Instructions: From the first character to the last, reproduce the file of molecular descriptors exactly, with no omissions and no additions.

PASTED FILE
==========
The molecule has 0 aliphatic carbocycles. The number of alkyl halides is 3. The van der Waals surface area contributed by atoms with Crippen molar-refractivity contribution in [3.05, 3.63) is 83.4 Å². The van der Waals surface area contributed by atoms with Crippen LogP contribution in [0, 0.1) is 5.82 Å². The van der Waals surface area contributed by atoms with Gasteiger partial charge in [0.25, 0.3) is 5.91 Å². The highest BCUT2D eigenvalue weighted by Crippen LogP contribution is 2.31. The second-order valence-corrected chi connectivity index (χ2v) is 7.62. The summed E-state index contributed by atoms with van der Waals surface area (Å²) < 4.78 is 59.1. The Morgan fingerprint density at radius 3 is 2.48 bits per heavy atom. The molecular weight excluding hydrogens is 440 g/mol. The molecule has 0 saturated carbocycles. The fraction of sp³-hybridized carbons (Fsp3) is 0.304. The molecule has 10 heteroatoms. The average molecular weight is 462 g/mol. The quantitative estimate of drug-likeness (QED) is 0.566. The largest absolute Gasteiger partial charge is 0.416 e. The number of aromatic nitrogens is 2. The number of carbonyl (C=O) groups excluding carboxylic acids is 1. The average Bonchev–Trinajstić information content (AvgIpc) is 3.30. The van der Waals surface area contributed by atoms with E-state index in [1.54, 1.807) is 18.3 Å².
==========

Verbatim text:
The molecule has 0 aliphatic carbocycles. The number of alkyl halides is 3. The van der Waals surface area contributed by atoms with Crippen molar-refractivity contribution in [3.05, 3.63) is 83.4 Å². The van der Waals surface area contributed by atoms with Crippen LogP contribution in [0, 0.1) is 5.82 Å². The van der Waals surface area contributed by atoms with Gasteiger partial charge in [0.25, 0.3) is 5.91 Å². The highest BCUT2D eigenvalue weighted by Crippen LogP contribution is 2.31. The second-order valence-corrected chi connectivity index (χ2v) is 7.62. The summed E-state index contributed by atoms with van der Waals surface area (Å²) < 4.78 is 59.1. The Morgan fingerprint density at radius 3 is 2.48 bits per heavy atom. The molecular weight excluding hydrogens is 440 g/mol. The molecule has 0 saturated carbocycles. The fraction of sp³-hybridized carbons (Fsp3) is 0.304. The molecule has 10 heteroatoms. The average molecular weight is 462 g/mol. The quantitative estimate of drug-likeness (QED) is 0.566. The largest absolute Gasteiger partial charge is 0.416 e. The number of aromatic nitrogens is 2. The number of carbonyl (C=O) groups excluding carboxylic acids is 1. The average Bonchev–Trinajstić information content (AvgIpc) is 3.30. The van der Waals surface area contributed by atoms with E-state index in [1.54, 1.807) is 18.3 Å².